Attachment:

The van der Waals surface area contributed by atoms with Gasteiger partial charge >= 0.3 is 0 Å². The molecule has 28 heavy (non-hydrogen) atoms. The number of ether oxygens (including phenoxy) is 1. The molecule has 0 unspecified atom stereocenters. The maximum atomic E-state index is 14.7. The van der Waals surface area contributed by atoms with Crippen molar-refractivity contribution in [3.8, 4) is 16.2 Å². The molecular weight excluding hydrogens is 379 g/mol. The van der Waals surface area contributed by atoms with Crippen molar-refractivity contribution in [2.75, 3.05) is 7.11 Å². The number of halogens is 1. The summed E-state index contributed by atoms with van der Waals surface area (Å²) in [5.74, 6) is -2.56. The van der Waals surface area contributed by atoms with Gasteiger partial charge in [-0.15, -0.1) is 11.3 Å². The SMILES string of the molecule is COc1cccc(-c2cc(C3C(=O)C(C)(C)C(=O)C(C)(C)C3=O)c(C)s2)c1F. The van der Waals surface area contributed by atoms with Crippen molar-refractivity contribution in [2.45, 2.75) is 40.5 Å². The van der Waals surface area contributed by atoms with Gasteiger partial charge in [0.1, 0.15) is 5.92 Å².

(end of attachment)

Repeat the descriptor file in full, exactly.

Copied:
The van der Waals surface area contributed by atoms with Gasteiger partial charge >= 0.3 is 0 Å². The molecule has 28 heavy (non-hydrogen) atoms. The number of ether oxygens (including phenoxy) is 1. The molecule has 0 unspecified atom stereocenters. The maximum atomic E-state index is 14.7. The van der Waals surface area contributed by atoms with Crippen molar-refractivity contribution in [3.8, 4) is 16.2 Å². The molecular weight excluding hydrogens is 379 g/mol. The van der Waals surface area contributed by atoms with Crippen molar-refractivity contribution in [2.75, 3.05) is 7.11 Å². The number of halogens is 1. The summed E-state index contributed by atoms with van der Waals surface area (Å²) in [5.74, 6) is -2.56. The van der Waals surface area contributed by atoms with Gasteiger partial charge in [-0.15, -0.1) is 11.3 Å². The SMILES string of the molecule is COc1cccc(-c2cc(C3C(=O)C(C)(C)C(=O)C(C)(C)C3=O)c(C)s2)c1F. The van der Waals surface area contributed by atoms with Crippen molar-refractivity contribution in [2.45, 2.75) is 40.5 Å². The van der Waals surface area contributed by atoms with Gasteiger partial charge in [0.1, 0.15) is 5.92 Å².